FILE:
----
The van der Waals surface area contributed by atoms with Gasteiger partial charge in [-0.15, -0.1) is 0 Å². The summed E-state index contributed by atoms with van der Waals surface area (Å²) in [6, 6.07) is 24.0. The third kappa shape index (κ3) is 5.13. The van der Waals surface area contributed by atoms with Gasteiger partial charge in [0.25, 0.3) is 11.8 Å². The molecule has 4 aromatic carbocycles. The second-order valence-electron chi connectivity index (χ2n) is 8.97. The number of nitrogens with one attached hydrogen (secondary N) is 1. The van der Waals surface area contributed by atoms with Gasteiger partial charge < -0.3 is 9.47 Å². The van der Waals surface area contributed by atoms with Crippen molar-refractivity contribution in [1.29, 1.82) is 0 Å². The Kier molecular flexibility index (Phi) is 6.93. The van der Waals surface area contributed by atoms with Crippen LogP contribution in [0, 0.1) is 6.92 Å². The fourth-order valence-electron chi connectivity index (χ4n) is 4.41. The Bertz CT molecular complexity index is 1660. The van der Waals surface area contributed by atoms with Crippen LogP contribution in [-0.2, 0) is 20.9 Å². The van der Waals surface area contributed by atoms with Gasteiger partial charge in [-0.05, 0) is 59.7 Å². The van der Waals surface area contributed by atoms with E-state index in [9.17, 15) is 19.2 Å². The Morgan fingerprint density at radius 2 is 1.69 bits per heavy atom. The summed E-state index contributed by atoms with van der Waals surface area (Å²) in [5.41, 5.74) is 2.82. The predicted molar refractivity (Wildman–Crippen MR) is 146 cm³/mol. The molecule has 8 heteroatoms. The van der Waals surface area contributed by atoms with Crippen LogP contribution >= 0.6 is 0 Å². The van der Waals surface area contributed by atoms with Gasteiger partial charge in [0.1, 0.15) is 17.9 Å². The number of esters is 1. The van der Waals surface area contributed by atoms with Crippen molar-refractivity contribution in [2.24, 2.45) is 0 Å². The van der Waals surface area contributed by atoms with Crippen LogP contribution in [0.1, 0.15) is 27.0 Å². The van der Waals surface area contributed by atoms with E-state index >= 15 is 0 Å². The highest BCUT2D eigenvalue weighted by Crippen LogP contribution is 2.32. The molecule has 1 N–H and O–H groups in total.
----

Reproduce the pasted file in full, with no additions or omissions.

The van der Waals surface area contributed by atoms with Gasteiger partial charge in [-0.15, -0.1) is 0 Å². The summed E-state index contributed by atoms with van der Waals surface area (Å²) in [6, 6.07) is 24.0. The third kappa shape index (κ3) is 5.13. The van der Waals surface area contributed by atoms with Gasteiger partial charge in [0.25, 0.3) is 11.8 Å². The molecule has 4 aromatic carbocycles. The second-order valence-electron chi connectivity index (χ2n) is 8.97. The number of nitrogens with one attached hydrogen (secondary N) is 1. The van der Waals surface area contributed by atoms with Gasteiger partial charge < -0.3 is 9.47 Å². The van der Waals surface area contributed by atoms with Crippen molar-refractivity contribution in [1.29, 1.82) is 0 Å². The Kier molecular flexibility index (Phi) is 6.93. The van der Waals surface area contributed by atoms with Crippen LogP contribution in [0, 0.1) is 6.92 Å². The fourth-order valence-electron chi connectivity index (χ4n) is 4.41. The Bertz CT molecular complexity index is 1660. The van der Waals surface area contributed by atoms with Crippen LogP contribution in [-0.2, 0) is 20.9 Å². The van der Waals surface area contributed by atoms with Gasteiger partial charge in [-0.05, 0) is 59.7 Å². The van der Waals surface area contributed by atoms with E-state index in [9.17, 15) is 19.2 Å². The Morgan fingerprint density at radius 2 is 1.69 bits per heavy atom. The summed E-state index contributed by atoms with van der Waals surface area (Å²) in [5.41, 5.74) is 2.82. The predicted molar refractivity (Wildman–Crippen MR) is 146 cm³/mol. The molecule has 8 heteroatoms. The van der Waals surface area contributed by atoms with Crippen LogP contribution >= 0.6 is 0 Å². The van der Waals surface area contributed by atoms with Gasteiger partial charge in [0.1, 0.15) is 17.9 Å². The number of esters is 1. The van der Waals surface area contributed by atoms with Crippen molar-refractivity contribution in [2.24, 2.45) is 0 Å². The van der Waals surface area contributed by atoms with Crippen LogP contribution in [0.1, 0.15) is 27.0 Å². The van der Waals surface area contributed by atoms with E-state index >= 15 is 0 Å². The highest BCUT2D eigenvalue weighted by Crippen LogP contribution is 2.32. The molecule has 1 N–H and O–H groups in total.